Last week I was finishing up a mural project with my buddy Darrell when during our fabulously catered lunch break our conversation turned to the idiosyncrasies of language, particularly greetings between acquaintances. “Hi how are you doing?”, rarely is a genuine question. And the indifference can leave a person feeling like they can’t ever truly express their feelings for fear of burdening the acquaintance asking the question. I’m afraid that this leaves everyone feeling a bit more lonely and isolated especially in these times of social distancing.
I believe this lack of empathy comes from many different directions. Leadership especially from high corners or power doesn’t help matters. I think many elites make certain they are far from actual people so they can be insulated from over-worked over-burdened people. In fact I often find it funny that we obsess about the lives of celebrities and elites when they do everything possible not to know their fans or the public at large. Well, anyway as our conversation delved deeper into this topic Darrell and I were left wondering how do you express you needs and feelings in that way that people can hear which doesn’t sound like an obligation-to-listen. We resolved that there’s really no solution to this other than choosing a select group of “real” friends to share yourself with, making us all liars when we say, “I’m doing fine” when responding to “the question”.
I don’t enjoy this state of affairs and am often the one giving real answers leaving – I fear – people to think I’m overly dour. One thing that I admire in friends who are relentlessly happy, or let’s just say well adjusted, is that they are confessional. My friends Kathleen Rosario and Al Johnson come to mind. Both carefully scalpel negativity out of their lives and are good story-tellers, always ready to draw you in with a good yarn or salacious gossip. On this last observation, I think that goes a long way towards eliciting interest in ones’ life, tasty bits of intrigue.
When I was a kid growing up in Plant City Florida I worked at a local grocery store, Kash N Kerry. I worked in the lot, wrangling carts and bagging groceries. I remembered at night when customer traffic was light looking up at the stars and dreaming of this time in my life when I’d be free to do what I wanted to do. Now looking back at those same stars 30 years later I’m left wondering if I did it all wrong by allowing the wrong people in and focusing too much on art. I’d like to look back at 74 and think I used this middle-aged time of epiphany and self-discovery to my betterment. I’d like to look back and say the focus on the creative was the right one and that all those wrong people met along the way made me wiser and stronger, less lonely and fragile. And that I can say I’ve surrounded myself with more Kathleen’s and Al’s who I can respond truthfully to when they ask how are you.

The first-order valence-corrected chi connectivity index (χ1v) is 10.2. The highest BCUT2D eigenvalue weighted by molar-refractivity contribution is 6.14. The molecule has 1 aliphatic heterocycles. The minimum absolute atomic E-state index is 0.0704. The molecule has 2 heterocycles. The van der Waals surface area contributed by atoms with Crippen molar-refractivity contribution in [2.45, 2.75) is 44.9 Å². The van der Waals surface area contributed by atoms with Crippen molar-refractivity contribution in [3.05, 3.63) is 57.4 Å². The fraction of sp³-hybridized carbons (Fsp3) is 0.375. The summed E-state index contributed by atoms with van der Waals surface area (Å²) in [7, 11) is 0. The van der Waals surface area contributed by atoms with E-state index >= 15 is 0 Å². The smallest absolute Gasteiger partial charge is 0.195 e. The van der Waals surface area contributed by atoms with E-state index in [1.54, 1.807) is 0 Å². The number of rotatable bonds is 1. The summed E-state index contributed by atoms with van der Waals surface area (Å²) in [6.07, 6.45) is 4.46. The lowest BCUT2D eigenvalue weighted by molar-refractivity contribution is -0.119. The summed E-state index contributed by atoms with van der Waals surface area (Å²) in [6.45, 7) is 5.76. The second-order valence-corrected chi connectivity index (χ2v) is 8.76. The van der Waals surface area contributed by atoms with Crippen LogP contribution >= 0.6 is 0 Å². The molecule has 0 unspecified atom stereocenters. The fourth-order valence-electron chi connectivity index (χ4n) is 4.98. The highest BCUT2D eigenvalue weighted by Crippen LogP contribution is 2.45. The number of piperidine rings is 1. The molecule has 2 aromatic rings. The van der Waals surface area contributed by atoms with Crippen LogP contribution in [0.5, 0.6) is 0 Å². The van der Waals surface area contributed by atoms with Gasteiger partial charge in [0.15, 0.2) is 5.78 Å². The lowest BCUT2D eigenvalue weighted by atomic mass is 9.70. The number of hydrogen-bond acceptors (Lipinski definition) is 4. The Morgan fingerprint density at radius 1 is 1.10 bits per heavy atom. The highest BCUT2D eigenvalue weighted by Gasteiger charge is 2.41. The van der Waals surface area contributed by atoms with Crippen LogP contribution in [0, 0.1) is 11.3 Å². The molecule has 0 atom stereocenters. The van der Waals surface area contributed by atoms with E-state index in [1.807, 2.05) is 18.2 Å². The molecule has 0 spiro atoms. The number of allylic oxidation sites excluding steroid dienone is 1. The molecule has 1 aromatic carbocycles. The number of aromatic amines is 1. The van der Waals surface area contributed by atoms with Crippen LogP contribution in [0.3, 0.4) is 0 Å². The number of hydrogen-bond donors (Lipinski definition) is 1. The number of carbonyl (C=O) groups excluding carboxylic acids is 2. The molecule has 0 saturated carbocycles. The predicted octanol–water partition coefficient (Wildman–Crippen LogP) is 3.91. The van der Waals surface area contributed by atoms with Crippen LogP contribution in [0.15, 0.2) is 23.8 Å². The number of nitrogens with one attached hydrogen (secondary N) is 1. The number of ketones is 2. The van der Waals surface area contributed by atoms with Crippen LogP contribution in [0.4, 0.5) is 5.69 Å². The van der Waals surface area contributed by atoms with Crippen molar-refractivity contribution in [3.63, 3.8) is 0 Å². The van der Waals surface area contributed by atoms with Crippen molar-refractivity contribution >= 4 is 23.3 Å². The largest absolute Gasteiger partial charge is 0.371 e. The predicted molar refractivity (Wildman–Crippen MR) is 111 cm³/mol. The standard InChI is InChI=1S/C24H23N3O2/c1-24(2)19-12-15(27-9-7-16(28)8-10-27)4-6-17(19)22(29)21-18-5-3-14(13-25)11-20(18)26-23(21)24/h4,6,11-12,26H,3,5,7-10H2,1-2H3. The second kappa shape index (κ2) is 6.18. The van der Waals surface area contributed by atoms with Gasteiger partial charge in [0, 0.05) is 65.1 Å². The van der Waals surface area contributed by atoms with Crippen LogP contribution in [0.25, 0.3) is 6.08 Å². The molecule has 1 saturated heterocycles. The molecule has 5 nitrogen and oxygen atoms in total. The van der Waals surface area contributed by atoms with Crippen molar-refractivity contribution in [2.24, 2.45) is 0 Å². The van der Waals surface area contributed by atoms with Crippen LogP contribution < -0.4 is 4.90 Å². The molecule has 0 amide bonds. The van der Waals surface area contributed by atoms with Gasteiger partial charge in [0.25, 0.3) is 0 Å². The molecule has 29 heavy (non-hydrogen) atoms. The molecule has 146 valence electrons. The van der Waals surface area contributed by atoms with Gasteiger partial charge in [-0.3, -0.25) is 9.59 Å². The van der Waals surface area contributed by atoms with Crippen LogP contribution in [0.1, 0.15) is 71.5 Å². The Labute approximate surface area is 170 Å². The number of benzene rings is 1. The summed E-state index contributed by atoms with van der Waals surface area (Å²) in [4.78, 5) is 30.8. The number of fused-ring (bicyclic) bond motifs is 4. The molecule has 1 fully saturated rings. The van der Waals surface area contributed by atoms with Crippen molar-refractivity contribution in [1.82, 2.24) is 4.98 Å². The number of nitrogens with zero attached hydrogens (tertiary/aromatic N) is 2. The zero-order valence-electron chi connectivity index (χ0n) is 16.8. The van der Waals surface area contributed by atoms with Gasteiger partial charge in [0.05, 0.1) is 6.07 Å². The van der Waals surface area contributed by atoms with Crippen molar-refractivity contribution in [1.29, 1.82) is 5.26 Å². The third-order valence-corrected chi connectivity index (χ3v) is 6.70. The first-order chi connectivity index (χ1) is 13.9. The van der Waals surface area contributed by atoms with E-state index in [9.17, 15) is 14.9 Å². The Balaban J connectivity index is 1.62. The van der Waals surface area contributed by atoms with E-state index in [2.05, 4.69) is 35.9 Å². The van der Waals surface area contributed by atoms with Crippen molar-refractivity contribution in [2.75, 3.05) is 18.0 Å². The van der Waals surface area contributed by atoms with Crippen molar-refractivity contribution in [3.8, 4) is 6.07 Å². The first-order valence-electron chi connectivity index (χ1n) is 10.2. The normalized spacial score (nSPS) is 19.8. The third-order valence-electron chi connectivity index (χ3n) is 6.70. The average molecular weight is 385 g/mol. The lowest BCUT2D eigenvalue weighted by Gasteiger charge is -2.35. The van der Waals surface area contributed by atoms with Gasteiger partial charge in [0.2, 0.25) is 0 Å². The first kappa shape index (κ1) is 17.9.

Oh as a side note BLM.
I’ve been listening to a lot of Sango still over the past few weeks. It’s turned into my perfect body-moving sound track. Unfortunately it doesn’t always make for good background music, especially if your entertaining during cocktail hour. So I’ve been branching out a bit. I liked this song called “Tired Boy” from Joey Pecoraro a few weeks back on Pandora which I feel back in love with. I also found this Mustard and Migos collaboration “Pure Water” for that booty-shaking itch I get from time to time. Here are the Youtube videos of these songs.
It’s not exactly been the productive time I had anticipated this last month. I’ve been swept here and there and have not had the time to work that I anticipated. I’m hoping some projects I started like “Adela’s Bouquet” and my new cedar board work, which I’ve provisionally titled “Malik’s B-Boy Blues”, can be completed early in September. Also the drawing series “August” is on my plate along with another large landscape work. So many ideas so little time. I hope everyone is doing well. Talk to you soon.